By: Leah Devorak | Layout Editor
This is an editorial piece, and the views of the writer in no way reflect the views of The Duquesne Duke, its staff, or Duquesne University.
I am one of millions across the United States who owes her life to a tiny shot of adrenaline she carries around inside her purse.
It was two days before Christmas, and I really wanted a cookie – obviously. So I opened the freezer, grabbed a beautiful chocolate one and started eating. Two delicious bites in, and every single orifice in my face started itching like it had never itched before, something I hadn’t felt since my first allergic reaction when I was three years old.
I looked down at what was in my hand, and low and behold, I saw a cookie with walnuts in it. That’s when I knew I was going into anaphylactic shock, just like the doctors said would happen if I ever ate tree nuts again.
Anaphylactic shock, however, isn’t just one giant, incredible itch on every internal surface of your body, as horrifying as that is. Anaphylaxis usually ends up with airways swelling shut, killing the person suffering from the allergic reaction unless immediate medical attention is administered.
Now as I’m sure you can guess, this is where that tiny shot of adrenaline I mentioned earlier comes into play. Called an EpiPen, it’s Mylan’s genius, portable medical device designed to stop anaphylactic shock in its tracks. Without it, I could have been dead at 18, all thanks to some stupid walnuts in some stupid Christmas cookie. But instead, I was saved, by the grace of a giant injection.
Others, however, have not been so lucky.
My family has always had health insurance, which means I have always had fairly easy, unrestricted access to EpiPens no matter their price. When I was young, though, I remember seeing the story of a girl on the news who died because her boyfriend ate a peanut butter sandwich before their date and proceeded to kiss her. She went into anaphylactic shock and died because she didn’t have an EpiPen, due to the prices being too high.
This, of course, was before 2007 when Mylan, the current maker of EpiPen, purchased the drug’s patent from Merck, meaning that the girl’s unfortunate passing wasn’t Mylan’s fault.
But Mylan could be at fault for many more deaths like that thanks to unjustified price increases over the past decade.
In 2007 when Mylan first obtained the rights to EpiPen, the drug cost around $100. Since then, it’s increased to $608, a price that bars almost everyone without health insurance from getting the drug they may so desperately need.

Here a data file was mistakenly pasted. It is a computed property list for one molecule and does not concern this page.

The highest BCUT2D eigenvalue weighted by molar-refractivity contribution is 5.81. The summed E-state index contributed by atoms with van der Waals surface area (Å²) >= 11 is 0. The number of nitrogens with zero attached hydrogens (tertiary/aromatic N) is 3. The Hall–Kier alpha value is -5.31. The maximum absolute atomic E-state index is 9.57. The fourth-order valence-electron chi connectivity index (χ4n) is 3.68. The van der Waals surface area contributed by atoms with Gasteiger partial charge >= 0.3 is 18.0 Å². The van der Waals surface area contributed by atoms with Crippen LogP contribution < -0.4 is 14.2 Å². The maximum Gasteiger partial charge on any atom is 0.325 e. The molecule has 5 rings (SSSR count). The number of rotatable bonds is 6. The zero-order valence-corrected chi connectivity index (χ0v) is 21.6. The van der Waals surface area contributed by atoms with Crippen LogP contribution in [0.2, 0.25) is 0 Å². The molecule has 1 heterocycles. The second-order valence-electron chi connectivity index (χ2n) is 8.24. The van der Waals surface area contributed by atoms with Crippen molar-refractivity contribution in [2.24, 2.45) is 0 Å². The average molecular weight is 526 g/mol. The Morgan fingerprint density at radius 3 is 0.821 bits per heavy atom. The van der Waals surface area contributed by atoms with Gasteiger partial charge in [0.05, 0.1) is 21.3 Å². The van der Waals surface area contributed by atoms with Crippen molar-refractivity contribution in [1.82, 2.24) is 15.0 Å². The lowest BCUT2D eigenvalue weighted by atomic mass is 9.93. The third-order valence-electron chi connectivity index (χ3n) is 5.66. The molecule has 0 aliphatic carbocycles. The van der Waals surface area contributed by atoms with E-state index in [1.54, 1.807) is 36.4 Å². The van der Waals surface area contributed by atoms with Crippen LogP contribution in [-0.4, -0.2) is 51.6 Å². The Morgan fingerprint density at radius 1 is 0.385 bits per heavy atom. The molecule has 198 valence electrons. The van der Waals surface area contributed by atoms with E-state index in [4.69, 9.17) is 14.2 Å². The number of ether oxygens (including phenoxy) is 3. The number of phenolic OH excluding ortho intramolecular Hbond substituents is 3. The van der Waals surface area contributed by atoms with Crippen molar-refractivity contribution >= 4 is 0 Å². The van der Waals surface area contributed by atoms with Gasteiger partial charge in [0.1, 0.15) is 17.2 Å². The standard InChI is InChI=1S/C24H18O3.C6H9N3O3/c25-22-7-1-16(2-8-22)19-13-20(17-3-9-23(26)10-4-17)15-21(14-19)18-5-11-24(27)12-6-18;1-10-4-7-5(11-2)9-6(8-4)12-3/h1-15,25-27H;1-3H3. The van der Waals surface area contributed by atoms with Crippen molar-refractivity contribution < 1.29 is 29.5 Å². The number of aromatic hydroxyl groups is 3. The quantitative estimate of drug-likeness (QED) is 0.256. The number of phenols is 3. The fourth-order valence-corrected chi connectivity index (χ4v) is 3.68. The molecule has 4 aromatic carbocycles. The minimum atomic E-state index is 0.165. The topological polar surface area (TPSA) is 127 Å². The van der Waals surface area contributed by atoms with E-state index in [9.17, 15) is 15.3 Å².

Now someone please answer this, because I sure can’t: Why does a drug that costs less than $1 per milliliter to produce (and has only .3 milliliters per dose) suddenly cost over $600 to buy?
Is it greed?
Until Mylan explains the EpiPen’s price in congress, no one can be certain as to why. One thing is very plain, though: A very vital drug has been abused, leaving who knows how many people at risk of dying a horrifying death.
Such irresponsible behavior must be answered for, which I hope higher authorities will make Mylan do.
But in the meantime, the company is trying to assuage the situation by promising to release a generic EpiPen – as well as a $300 savings coupon on the original product for those eligible. This, however, is still not enough to set things straight, and it also leaves the company’s speculated greed much more apparent.
If Mylan didn’t care about the money and simply wanted to fix this mistake for good and for all, it would do something drastic, like lowering the price back to the original $100 point from 2007.
This would make it much easier for everyone to afford the important drug, regardless of health insurance.
Besides, if the manufacturing costs really are so cheap, there’s no way such a drop could hurt the company, especially when millions of people buy two, four or even six EpiPens each year thanks to the product’s convenience – as well as short shelf life.
With all the sales, Mylan will easily be able to pay for the costs of production, including overhead and employment. It won’t be difficult.
So even though the company’s current profits will shrink, substantial profits will still be had. They just won’t be as large — or as unjust — as before.